Little Fires Everywhere by Celeste Ng – Book Review

Genres: Novel, Domestic, Fiction
Interesting rating: Quite
Star rating: 3½ out of 5 stars
Would I recommend it? Yes

I’ve seen Celeste Ng’s (pronounced ing) Little Fires Everywhere, well… Everywhere. So eventually curiosity got the better of me and I bought it. It was a good read.

Now a Hulu original series starring Reese Witherspoon and Kerry Washington.


Mia and her daughter Pearl are wanderers. But when they move to the progressive suburb of Shaker Heights in Cleveland, they decide to stay for good. Mia is an artist by trade and money is scarce. But they can afford the apartment because the owner, Mrs Richardson, rents it out for a reasonable price. The Richardsons is an affluent family. Success is important to them and everything must be just so. Soon the lives of these two families are intertwined. When a baby girl is put up for adoption, Mia and Mrs Richardson are on opposite ends. As things develop and they get to know each other better, what secrets will come to light?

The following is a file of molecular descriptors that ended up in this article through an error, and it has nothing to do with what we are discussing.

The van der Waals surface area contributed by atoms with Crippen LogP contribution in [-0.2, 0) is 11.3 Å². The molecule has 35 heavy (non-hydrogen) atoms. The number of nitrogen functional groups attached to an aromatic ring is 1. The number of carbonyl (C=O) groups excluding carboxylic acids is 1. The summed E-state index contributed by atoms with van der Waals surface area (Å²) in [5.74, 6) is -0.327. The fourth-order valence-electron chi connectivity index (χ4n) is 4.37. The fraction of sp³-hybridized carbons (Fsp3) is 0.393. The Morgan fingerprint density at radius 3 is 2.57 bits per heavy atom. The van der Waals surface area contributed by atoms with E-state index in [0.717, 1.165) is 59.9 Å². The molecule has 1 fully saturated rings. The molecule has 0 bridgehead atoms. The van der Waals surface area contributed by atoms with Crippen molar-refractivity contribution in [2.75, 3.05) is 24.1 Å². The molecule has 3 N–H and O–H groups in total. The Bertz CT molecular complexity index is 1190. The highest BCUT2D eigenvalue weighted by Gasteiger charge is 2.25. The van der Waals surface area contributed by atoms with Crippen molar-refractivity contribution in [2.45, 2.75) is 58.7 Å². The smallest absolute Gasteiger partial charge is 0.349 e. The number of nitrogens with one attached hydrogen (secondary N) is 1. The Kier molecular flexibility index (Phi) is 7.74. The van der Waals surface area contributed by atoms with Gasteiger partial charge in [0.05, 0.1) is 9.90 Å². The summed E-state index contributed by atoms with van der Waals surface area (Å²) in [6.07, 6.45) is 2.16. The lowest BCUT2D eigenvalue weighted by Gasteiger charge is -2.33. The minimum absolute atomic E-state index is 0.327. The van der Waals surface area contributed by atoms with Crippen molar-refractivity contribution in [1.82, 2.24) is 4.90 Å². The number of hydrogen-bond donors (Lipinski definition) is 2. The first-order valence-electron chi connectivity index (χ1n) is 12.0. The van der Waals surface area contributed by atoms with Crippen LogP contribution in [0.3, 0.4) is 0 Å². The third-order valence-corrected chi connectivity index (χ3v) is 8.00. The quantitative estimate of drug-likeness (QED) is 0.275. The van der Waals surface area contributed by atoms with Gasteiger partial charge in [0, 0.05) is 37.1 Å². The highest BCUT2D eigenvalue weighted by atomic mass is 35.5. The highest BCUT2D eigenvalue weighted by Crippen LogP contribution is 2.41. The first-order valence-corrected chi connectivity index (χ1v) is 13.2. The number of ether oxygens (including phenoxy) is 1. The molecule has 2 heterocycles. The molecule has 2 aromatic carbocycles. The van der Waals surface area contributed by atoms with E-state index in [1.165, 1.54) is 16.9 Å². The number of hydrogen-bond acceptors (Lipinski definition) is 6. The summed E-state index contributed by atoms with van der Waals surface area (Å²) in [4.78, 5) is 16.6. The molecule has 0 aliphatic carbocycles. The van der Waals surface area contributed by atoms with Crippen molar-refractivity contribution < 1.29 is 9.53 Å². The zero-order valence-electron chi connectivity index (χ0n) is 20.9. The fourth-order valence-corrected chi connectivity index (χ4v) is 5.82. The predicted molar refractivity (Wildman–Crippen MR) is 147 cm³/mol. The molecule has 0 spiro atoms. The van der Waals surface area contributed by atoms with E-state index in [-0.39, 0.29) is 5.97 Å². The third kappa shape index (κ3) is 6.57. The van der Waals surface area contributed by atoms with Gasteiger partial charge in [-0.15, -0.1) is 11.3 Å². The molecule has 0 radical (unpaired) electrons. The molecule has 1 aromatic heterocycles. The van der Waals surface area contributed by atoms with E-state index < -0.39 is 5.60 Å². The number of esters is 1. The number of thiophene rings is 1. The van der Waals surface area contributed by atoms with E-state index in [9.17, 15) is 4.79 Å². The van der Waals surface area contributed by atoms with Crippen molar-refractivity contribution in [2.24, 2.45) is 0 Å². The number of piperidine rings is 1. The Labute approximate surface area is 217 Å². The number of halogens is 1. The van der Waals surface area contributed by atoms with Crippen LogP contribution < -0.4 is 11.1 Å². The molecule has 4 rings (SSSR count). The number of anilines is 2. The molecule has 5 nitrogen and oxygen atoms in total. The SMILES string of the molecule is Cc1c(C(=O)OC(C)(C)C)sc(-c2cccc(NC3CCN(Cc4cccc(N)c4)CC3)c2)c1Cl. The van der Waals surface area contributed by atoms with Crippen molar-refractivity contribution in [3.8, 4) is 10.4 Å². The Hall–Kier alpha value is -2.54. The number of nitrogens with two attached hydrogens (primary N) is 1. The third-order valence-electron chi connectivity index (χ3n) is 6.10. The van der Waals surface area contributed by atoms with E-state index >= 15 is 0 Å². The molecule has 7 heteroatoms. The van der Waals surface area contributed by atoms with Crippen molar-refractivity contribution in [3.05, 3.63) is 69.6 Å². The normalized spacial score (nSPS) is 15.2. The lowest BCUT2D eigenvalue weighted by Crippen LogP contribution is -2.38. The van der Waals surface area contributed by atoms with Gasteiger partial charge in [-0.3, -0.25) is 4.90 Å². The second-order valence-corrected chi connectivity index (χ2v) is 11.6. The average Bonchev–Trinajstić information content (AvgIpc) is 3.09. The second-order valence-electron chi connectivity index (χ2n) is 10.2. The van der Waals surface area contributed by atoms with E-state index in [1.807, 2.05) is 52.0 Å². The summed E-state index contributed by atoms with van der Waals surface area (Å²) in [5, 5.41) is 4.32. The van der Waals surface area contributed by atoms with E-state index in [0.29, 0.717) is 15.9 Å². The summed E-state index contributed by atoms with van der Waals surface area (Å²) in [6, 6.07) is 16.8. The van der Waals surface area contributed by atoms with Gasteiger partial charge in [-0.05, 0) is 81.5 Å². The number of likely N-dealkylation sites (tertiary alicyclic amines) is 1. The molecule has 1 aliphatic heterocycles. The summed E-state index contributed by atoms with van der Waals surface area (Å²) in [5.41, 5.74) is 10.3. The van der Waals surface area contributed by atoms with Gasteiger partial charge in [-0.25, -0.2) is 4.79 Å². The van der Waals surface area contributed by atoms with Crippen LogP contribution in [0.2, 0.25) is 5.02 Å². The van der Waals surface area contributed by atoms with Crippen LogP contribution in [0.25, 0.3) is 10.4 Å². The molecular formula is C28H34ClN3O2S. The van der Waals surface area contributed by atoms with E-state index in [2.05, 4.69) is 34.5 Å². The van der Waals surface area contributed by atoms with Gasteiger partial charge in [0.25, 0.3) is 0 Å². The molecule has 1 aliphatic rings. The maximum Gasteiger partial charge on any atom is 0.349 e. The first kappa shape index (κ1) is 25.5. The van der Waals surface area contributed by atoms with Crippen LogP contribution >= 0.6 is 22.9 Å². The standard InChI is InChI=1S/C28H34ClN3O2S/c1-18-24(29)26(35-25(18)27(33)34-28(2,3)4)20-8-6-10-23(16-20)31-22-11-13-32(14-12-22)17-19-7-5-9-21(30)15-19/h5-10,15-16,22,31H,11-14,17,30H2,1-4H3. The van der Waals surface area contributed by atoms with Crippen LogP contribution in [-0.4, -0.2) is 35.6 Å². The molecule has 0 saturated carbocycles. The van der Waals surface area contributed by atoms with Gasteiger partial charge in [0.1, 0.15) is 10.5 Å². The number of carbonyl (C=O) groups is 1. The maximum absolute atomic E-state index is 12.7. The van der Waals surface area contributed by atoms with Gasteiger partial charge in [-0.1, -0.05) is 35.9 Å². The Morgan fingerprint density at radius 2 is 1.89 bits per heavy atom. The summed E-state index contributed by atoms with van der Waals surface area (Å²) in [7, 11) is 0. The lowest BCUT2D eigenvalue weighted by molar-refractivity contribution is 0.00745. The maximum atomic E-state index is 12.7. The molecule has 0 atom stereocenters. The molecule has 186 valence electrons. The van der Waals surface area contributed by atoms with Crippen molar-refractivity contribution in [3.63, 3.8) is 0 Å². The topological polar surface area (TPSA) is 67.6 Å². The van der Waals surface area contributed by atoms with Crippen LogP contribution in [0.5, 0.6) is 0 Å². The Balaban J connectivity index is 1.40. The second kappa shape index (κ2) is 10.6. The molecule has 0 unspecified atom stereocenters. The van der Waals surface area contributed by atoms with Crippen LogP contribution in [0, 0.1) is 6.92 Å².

To say I love this book is an understatement. It’s a deep psychological mystery about the power of motherhood, the intensity of teenage love, and the danger of perfection. It moved me to tears.

Reese Witherspoon


Where the Crawdads Sing is still my favourite read of 2020. Little Fires Everywhere is a good read too. To me, it starts out as an ordinary story of rich people (The Richardsons) doing rich people things and poorer people (Mia and Pearl) trying to make ends meet. But I’m glad I kept reading. Because soon, intrigue starts to build as it becomes clear that Mia’s past is worth exploring and that teenage romances are increasingly intricate.

The adoption case of Mirabelle McCullough (a.k.a. May Ling Chow) brings another interesting dimension. I enjoyed seeing things from both mother’s perspectives. On the case and the rest of the narrative.

The first part is told in present day. Then follows an account of Mia’s childhood and what led her to where she is today. She’s the most interesting character, by far. The other characters colour in the rest of the story.

Rule-following and privilege are some of the themes being explored.

Do I recommend Little Fires Everywhere? I do.

3½ out of 5 stars

Publisher: Abacus, an imprint of Little, Brown Book Group
Year: 2018 | Pages: 388
ISBN: 978-0-349-14292-0

Buy it here

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